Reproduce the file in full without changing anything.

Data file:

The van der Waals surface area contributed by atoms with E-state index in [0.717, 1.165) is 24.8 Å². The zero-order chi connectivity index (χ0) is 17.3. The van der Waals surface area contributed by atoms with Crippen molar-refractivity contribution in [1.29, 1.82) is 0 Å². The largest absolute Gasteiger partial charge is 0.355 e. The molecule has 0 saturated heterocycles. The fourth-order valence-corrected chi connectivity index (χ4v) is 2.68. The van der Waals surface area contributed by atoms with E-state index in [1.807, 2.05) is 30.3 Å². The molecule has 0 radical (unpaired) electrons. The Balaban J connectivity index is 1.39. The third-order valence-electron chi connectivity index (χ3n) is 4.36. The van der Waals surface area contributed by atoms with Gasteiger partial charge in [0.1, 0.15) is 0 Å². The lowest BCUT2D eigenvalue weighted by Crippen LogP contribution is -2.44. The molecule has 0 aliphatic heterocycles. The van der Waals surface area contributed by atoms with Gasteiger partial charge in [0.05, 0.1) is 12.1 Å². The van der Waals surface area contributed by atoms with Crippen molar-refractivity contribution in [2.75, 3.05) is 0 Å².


The van der Waals surface area contributed by atoms with E-state index in [0.717, 1.165) is 24.8 Å². The zero-order chi connectivity index (χ0) is 17.3. The van der Waals surface area contributed by atoms with Crippen molar-refractivity contribution in [1.29, 1.82) is 0 Å². The largest absolute Gasteiger partial charge is 0.355 e. The molecule has 0 saturated heterocycles. The fourth-order valence-corrected chi connectivity index (χ4v) is 2.68. The van der Waals surface area contributed by atoms with E-state index in [1.807, 2.05) is 30.3 Å². The molecule has 0 radical (unpaired) electrons. The Balaban J connectivity index is 1.39. The third-order valence-electron chi connectivity index (χ3n) is 4.36. The van der Waals surface area contributed by atoms with Gasteiger partial charge in [0.1, 0.15) is 0 Å². The lowest BCUT2D eigenvalue weighted by Crippen LogP contribution is -2.44. The molecule has 0 aliphatic heterocycles. The van der Waals surface area contributed by atoms with Gasteiger partial charge in [0.05, 0.1) is 12.1 Å². The van der Waals surface area contributed by atoms with Crippen molar-refractivity contribution in [2.75, 3.05) is 0 Å².